|By Jake Spring, The Sun News, Myrtle
Beach, S.C.McClatchy-Tribune Regional News
October 24, 2010 - --Snowbirds can be particular about their pools.
"I got a lady that will carry a thermometer around, and she'll take the temperature of the pool, and she'll take the temperature of the hot tub and take the temperature of the [lazy river]," said Jason Morgan, general manager of Paradise Resort. "And if it's not 88 degrees, she'll tell us."
So when the Federal Emergency Management Agency begins enforcing a federal ban on certain pool enclosures on Nov. 1, Morgan will have no choice but to comply rather than leave his winter guests in the cold, he said. The enclosures are mostly used to in the winter to shelter pools that are otherwise outdoors.
"If the enclosure didn't go up, [the snowbirds] would be upset," Morgan said.
Federal law prohibits communities in the National Flood Insurance Program from using hard-structure pool enclosures -- often made of glass -- in the floodplain. Myrtle Beach hotels have been using such enclosures for more than 30 years, but FEMA did not raise safety concerns until 2007.
The city began conducting inspections last week to ensure that hotels comply by a Nov. 1 deadline set by FEMA and has already changed its ordinances to reflect the regulations. Hotels like the Paradise Resort must pay for vinyl or Plexiglas enclosures or risk being sued by the city. More than 30 hotels use the structures.
Officials and hoteliers had hoped that Congress would pass a law allowing the enclosures, but with the legislature in recess, such a law won't come in time for the FEMA deadline.
"We recognize that there won't be a legislative cure this fall in all likelihood, so we are prepared to enforce city ordinances and [the federal] regulations by the Nov. 1 deadline, and we'll take the necessary legal action to make that happen," city spokesman Mark Kruea said.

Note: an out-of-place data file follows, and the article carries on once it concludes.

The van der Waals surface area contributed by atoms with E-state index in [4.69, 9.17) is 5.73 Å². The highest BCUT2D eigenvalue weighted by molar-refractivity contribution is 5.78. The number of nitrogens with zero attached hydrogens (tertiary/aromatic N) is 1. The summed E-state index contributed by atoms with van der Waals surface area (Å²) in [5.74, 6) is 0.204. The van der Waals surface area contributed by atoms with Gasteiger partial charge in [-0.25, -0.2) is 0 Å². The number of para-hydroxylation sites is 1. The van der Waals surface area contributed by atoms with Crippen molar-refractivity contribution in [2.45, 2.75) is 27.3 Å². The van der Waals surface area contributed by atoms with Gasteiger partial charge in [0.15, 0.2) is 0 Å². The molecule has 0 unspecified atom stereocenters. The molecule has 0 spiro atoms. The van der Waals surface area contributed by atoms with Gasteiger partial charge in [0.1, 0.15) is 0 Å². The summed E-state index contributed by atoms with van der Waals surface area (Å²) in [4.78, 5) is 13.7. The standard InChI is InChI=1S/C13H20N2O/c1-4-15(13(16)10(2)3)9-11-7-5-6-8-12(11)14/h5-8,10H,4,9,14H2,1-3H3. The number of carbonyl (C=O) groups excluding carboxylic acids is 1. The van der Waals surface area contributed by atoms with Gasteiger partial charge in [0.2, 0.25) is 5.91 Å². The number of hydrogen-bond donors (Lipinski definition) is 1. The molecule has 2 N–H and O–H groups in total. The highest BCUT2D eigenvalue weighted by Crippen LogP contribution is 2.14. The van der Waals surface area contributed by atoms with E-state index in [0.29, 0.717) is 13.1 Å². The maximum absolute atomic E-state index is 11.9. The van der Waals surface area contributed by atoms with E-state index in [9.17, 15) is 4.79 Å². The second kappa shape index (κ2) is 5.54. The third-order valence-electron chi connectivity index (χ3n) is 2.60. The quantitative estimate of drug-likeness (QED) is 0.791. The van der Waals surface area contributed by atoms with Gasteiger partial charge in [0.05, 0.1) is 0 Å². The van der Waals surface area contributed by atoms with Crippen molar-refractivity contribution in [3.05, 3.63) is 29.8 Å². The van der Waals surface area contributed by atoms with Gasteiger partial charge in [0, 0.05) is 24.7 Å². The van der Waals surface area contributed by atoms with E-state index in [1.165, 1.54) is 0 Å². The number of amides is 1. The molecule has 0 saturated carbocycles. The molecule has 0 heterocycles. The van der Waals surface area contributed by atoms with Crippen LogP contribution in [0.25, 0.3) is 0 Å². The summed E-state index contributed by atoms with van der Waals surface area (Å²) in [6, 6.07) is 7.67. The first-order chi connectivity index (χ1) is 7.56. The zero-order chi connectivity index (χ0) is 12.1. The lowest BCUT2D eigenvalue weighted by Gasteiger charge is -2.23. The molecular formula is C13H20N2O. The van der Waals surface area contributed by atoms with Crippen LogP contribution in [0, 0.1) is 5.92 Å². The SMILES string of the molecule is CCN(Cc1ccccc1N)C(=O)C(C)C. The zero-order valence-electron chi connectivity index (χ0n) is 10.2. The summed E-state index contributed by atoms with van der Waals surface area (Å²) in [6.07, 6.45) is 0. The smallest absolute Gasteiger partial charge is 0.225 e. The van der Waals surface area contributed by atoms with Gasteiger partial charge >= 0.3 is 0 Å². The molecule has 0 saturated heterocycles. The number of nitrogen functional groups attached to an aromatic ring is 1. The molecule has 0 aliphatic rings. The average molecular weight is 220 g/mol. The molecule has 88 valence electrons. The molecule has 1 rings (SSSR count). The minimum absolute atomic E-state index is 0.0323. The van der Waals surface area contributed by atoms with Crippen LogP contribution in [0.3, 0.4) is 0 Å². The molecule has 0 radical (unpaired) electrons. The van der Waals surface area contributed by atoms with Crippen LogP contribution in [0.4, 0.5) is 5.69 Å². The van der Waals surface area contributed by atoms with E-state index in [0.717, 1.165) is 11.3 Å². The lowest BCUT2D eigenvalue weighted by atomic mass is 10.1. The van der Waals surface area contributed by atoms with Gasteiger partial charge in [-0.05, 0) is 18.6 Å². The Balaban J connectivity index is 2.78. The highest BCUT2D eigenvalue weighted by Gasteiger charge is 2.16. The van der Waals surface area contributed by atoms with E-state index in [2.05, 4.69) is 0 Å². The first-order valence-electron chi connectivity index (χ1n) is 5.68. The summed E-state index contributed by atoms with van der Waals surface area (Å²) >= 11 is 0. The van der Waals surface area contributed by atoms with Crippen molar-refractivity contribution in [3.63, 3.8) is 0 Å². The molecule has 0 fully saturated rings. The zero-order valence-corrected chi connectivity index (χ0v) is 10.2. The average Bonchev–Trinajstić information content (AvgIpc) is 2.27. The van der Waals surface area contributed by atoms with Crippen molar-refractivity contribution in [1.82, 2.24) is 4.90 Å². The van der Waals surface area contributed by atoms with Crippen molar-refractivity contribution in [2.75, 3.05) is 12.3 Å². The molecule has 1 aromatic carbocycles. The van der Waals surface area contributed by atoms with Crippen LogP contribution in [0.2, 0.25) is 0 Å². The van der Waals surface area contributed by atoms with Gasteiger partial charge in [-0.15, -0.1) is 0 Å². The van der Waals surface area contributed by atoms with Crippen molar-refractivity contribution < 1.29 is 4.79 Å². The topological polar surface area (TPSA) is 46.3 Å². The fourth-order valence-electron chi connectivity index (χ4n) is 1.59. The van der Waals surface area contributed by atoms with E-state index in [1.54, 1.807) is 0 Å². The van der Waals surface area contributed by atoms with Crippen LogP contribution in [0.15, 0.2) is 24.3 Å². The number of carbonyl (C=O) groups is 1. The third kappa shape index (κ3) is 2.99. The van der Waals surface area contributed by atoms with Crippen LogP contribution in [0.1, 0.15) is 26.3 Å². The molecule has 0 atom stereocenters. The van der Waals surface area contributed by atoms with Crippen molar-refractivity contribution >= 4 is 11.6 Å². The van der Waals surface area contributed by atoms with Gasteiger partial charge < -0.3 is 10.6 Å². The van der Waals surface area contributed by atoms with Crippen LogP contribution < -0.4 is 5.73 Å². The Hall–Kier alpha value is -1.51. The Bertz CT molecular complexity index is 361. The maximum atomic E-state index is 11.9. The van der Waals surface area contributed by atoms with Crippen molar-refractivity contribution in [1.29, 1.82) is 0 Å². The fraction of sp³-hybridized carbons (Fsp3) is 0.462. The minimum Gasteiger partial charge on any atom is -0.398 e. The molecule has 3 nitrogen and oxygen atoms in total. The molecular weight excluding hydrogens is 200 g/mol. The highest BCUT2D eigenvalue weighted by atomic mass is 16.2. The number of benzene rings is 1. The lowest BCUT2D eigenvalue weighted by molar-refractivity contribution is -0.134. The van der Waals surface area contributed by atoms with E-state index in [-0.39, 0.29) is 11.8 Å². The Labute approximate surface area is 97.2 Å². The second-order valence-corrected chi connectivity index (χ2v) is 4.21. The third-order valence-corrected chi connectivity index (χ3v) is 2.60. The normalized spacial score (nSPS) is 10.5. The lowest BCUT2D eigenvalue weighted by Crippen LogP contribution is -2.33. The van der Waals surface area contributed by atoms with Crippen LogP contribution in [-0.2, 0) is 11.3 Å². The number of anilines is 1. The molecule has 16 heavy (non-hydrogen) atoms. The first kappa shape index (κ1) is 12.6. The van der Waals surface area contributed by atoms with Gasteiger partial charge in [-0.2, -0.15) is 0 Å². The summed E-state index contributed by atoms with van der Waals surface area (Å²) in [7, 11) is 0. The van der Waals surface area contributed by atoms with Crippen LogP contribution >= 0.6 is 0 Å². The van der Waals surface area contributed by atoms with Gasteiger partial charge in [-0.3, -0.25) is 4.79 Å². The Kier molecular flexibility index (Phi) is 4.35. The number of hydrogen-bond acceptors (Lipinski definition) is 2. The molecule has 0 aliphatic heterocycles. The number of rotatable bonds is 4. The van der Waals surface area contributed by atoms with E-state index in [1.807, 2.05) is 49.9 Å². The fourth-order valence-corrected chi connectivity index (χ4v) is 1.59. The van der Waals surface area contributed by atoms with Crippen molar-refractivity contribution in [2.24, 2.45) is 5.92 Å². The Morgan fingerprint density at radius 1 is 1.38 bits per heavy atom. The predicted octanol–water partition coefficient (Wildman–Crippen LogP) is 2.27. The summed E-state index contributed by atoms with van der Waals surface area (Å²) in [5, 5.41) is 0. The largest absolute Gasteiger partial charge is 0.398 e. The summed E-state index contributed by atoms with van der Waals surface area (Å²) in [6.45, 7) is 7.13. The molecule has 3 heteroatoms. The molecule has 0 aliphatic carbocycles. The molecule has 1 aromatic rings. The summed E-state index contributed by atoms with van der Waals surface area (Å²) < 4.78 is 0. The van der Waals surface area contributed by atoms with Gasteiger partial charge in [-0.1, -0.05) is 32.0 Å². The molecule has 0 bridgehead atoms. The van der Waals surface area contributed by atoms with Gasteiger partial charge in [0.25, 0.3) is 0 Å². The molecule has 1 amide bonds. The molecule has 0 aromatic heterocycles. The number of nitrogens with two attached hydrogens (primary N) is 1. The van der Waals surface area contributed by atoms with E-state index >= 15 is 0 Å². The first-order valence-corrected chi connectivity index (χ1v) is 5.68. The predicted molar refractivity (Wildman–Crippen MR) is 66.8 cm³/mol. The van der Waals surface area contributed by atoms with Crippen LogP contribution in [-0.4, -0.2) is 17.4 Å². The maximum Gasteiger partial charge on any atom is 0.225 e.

FEMA officials discovered the enclosures when it made a routine visit to Myrtle Beach in May 2007 to review the city's developments in the flood zone, according to a written statement from FEMA released in July. The agency then informed the city that it was not complying with the regulation. FEMA did not state why it had not previously raised the issue.
"Both our many years of experience and building science prove that lives can be saved and damage can be reduced when floodplain management is enforced by local jurisdictions," FEMA spokeswoman Jody Cottrill said in a written statement Friday.
Over the next three years, Myrtle Beach business leaders lobbied Congress to change the law and allow the enclosures.
The city was close to succeeding earlier this year after the House of Representatives passed a bill to permit the enclosures. The Myrtle Beach Area Chamber of Commerce held an event in July just after the bill's passage, and officials said they were confident the Senate would also pass it before the November deadline.
But the Senate had not passed the bill by late September when Congress adjourned. The legislature will not meet again until after elections, too late to pass the bill ahead of FEMA's deadline.
"Nobody is terribly happy about this, and we will still hope for a cure down the road, but that's not going to happen this fall," Kruea said.
The city has already amended its ordinances to comply with federal regulations and is prepared to enforce the ordinances by the deadline, Kruea said. Myrtle Beach will take legal action against any properties that do not comply, he said.